Pop Culture Embassy I play sometimes, but. . .

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I’m not a gamer.

Recently I was re-listening to Game on Girl’s great interview with author Genese Davis (episode 62) and was struck by their conversation about the term “gamer.”  They were discussing how culture often perceives “gamers” as anti-social misfits living in their parents’ basement and playing non-stop.  This is a fairly common discussion in gaming circles – how do we explain that not all people who game are addicts, just as not all people who drink are alcoholics.

However, here’s my radical thought: is the real challenge we’re facing here a problem of linguistics or language?  We’re fighting to have society in general recognize that a gamer is just someone who plays games, not someone who’s addicted to gaming, right?  So let’s take a moment to look at other terms of addiction:

Someone who drinks occasionally or in a reasonable, controlled manner is socially acceptable.  Someone who is addicted to drinking and lets it control their life is not – and we call them an alcoholic.  Someone who gambles occasionally or in a reasonable, controlled manner is socially acceptable.  Someone who is addicted to gambling and lets it control their life is not – and we call them a gambler.  I think that perhaps the average person’s resistance to self-identifying as a gamer is a version of this: Someone who plays the occasional video game – generally thought of in terms of Facebook or mobile games – is socially acceptable.  Someone who is addicted to gaming – generally thought of in terms of console or PC games – and lets it control their life is not – and they have traditionally been called a gamer.

If we accept this idea – and feel free to disagree with my premise – then is it any wonder that the general populace is reluctant to self-identify as gamers?  Now I’m not saying that we can’t – or shouldn’t – redefine the term gamer.  I’m just suggesting that redefining the term of addiction has left a linguistic gap.  If a gamer is just someone who games in a reasonable and balanced manner, then what do we call someone who is addicted and allows gaming to destroy their life?  And if we could come up with a new noun to indicate gaming addiction, would that make the term gamer more acceptable?

I don’t actually have an answer – just wanted to throw the question out there and see what you think.  Feel free to offer alternative addiction nouns in the comments.

5 thoughts on “Pop Culture Embassy I play sometimes, but. . .

  1. HI,
    I think this is a great article. I feel as a gamer that we shouldn't fear the term. Addiction has many stages and if we let the term Gamer becoming synonymous for an addict then we lose the ability to define our hobby or we forever leave it with a negative connotation. I call myself a gamer. I game a lot, but I manage it, between marriage, work, and spending face time with friends. Be proud to be a gamer! And do not become an addict. 🙂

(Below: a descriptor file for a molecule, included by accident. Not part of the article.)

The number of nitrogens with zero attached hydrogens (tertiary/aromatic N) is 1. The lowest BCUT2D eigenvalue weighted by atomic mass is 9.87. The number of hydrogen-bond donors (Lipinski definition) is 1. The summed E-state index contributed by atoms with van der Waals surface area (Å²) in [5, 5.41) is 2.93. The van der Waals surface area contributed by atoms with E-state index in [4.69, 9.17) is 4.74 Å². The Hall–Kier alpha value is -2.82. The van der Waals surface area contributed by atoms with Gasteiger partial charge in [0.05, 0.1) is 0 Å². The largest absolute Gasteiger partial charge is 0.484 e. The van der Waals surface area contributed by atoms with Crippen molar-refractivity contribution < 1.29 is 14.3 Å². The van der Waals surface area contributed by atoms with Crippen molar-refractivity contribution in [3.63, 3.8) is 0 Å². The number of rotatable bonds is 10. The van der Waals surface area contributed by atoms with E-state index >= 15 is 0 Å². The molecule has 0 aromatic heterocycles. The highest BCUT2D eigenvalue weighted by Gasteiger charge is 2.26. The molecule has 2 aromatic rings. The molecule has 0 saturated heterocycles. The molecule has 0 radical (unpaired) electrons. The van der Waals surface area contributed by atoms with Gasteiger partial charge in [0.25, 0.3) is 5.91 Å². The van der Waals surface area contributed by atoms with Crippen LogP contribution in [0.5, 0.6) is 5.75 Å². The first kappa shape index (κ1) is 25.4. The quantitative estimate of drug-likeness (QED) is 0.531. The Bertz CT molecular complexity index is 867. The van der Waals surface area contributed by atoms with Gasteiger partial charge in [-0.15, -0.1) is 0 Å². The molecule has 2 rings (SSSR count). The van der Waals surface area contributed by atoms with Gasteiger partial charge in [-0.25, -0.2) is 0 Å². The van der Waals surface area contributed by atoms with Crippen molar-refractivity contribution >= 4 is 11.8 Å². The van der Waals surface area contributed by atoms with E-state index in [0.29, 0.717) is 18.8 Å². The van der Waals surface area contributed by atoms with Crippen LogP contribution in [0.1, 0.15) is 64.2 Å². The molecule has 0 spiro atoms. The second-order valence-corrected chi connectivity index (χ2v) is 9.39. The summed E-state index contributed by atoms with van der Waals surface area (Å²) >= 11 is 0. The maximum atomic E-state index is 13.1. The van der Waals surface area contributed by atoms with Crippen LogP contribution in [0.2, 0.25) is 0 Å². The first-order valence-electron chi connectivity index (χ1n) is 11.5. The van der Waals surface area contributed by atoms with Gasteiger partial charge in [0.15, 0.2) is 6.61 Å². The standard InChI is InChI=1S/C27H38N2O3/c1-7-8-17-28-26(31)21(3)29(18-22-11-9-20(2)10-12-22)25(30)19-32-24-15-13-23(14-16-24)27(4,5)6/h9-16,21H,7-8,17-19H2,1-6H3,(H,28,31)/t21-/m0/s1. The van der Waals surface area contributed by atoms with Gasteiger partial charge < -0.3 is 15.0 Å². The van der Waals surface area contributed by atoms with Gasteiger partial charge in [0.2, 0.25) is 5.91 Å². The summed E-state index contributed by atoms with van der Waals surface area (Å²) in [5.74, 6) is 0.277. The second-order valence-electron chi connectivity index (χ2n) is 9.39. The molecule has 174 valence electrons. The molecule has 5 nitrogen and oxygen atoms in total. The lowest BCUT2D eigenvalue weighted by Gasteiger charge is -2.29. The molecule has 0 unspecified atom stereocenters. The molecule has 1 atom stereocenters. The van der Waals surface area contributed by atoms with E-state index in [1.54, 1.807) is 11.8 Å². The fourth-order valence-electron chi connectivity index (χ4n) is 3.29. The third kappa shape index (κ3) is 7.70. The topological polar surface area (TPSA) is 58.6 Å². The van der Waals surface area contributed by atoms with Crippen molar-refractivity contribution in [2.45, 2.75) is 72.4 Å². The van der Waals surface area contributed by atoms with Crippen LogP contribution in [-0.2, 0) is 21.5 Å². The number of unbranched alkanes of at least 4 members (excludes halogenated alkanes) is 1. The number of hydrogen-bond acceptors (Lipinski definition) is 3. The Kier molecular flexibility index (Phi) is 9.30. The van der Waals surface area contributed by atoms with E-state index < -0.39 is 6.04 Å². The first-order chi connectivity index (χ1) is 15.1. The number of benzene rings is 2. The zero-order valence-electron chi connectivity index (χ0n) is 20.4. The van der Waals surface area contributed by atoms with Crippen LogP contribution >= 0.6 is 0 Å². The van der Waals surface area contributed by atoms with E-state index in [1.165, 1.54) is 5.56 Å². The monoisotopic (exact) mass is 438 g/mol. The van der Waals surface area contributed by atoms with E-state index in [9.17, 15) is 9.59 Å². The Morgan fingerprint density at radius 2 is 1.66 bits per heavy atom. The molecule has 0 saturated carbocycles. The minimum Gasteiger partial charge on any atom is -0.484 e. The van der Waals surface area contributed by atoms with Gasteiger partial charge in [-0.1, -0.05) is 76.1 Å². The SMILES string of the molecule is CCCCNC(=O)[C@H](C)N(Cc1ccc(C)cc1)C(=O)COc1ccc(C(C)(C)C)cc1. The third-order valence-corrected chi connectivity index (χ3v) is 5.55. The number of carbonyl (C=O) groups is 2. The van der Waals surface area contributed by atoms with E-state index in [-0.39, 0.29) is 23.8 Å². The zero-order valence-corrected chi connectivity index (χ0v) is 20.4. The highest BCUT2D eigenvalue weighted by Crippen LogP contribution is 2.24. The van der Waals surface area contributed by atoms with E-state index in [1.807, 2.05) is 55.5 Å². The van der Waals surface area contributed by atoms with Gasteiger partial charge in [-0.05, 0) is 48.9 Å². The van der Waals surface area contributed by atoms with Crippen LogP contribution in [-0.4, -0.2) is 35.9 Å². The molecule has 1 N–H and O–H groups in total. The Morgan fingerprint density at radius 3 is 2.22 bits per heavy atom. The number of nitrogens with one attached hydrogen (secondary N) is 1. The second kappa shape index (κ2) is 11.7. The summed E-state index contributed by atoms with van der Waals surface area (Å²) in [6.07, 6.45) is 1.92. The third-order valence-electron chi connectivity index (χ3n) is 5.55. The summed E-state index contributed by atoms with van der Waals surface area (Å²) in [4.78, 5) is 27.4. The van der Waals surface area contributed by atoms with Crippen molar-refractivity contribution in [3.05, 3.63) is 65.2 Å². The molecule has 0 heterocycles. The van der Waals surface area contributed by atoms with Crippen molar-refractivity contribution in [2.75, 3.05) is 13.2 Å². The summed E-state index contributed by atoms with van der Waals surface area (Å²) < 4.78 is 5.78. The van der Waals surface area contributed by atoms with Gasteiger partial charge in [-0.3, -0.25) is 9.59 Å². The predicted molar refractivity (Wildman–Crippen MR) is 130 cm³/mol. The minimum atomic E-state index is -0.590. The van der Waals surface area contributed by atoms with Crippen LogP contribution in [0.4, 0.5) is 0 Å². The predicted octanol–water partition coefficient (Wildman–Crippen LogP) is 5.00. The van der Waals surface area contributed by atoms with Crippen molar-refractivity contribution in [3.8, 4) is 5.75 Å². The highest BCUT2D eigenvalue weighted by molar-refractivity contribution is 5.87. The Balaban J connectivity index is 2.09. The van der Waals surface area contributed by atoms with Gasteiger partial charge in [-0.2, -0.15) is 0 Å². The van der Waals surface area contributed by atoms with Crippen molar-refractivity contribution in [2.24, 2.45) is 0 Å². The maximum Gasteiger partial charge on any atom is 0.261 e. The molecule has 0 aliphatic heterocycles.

"With all great things comes great responsibility." -Uncle Ben

  2. I'm not sure I agree that "gamer" implies addiction. After all, people identify themselves a "golfers" or "runners" or "footballers," and this is generally seen as a positive thing, even if golf or football take up a controlling interest in those peoples' lives. I think that changing the way that people view nerd "games" (particularly video games, but also card games like Magic, wargames like W40k, or RPGs like D&D) will be a more effective way of removing the negative stigma from "gamer."

  3. I am with you, Jake. I find the title gamer empowering but I also like the comparisons Amy makes here between our favorite hobby and some of the other life destroying activities like gambling. It's important to think about gaming in a larger, more complete context. 🙂

  4. I too agree that this is an issue but I'd add the problem is somewhat ironically exacerbated by the gaming community's repeated attempts to address the situation. On the one hand, it's true that we should seek to defend ourselves whenever external media feels like making an example of its latest popcultural whipping boy again. On the other, the very fact that so much of gaming journalism is preoccupied with either defending or attacking the worst aspects of the cultural image gamers present can actually undermine our attempts to "carry on business as usual" where we play games for healthy pleasure and enjoyment.

    Thus, it's far too easy for people to forget that, by and large, gaming fans are not that different from film buffs, avid book readers or tv devotees. That said, gaming addiction does remain a badly understood issue that the community struggles to get to grips with due to the fact it's one of the most subtle of all addictions lacking significant external indicators though still demonstrating serious psychological effects.

    Speaking linguistically the whole conversation is muddied by the fact that the terms 'hardcore' and 'casual' gamers [that used to merely denote the the type of player] have been confused by the emergence of the 'casual' genre of games making it harder to differentiate those who play recreationally and those who do more so. .

  5. Thanks for the feedback :).
    Adam – you make a good point regarding the hardcore and casual terms – as Regina and Rhonda have demonstrated in many an interview, those terms have a wide range of meaning depending on who you ask ;). I think I see how gaming addiction could be less blatant than say alcoholism, but don't think it's entirely without external indicators – wouldn't an extreme addict visibly disappear from external obligations and possibly even have visual signs like those resulting from lack of sleep?

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